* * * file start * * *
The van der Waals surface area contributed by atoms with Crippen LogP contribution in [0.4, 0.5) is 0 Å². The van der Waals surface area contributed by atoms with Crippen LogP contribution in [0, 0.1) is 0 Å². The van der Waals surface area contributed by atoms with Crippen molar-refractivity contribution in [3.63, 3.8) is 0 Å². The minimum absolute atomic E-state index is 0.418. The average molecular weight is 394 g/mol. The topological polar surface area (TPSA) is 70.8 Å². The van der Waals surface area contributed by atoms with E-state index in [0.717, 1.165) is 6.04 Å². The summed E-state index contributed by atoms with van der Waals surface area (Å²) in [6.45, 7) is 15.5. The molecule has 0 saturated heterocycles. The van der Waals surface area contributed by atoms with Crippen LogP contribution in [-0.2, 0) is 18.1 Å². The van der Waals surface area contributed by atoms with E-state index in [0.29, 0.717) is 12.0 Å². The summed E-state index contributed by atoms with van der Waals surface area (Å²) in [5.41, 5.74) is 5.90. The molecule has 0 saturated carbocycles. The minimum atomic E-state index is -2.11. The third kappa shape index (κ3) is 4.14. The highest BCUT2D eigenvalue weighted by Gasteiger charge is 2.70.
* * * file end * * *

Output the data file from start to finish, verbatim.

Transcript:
The van der Waals surface area contributed by atoms with Crippen LogP contribution in [0.4, 0.5) is 0 Å². The van der Waals surface area contributed by atoms with Crippen LogP contribution in [0, 0.1) is 0 Å². The van der Waals surface area contributed by atoms with Crippen molar-refractivity contribution in [3.63, 3.8) is 0 Å². The minimum absolute atomic E-state index is 0.418. The average molecular weight is 394 g/mol. The topological polar surface area (TPSA) is 70.8 Å². The van der Waals surface area contributed by atoms with E-state index in [0.717, 1.165) is 6.04 Å². The summed E-state index contributed by atoms with van der Waals surface area (Å²) in [6.45, 7) is 15.5. The molecule has 0 saturated heterocycles. The van der Waals surface area contributed by atoms with Crippen LogP contribution in [-0.2, 0) is 18.1 Å². The van der Waals surface area contributed by atoms with E-state index in [0.29, 0.717) is 12.0 Å². The summed E-state index contributed by atoms with van der Waals surface area (Å²) in [5.41, 5.74) is 5.90. The molecule has 0 saturated carbocycles. The minimum atomic E-state index is -2.11. The third kappa shape index (κ3) is 4.14. The highest BCUT2D eigenvalue weighted by Gasteiger charge is 2.70.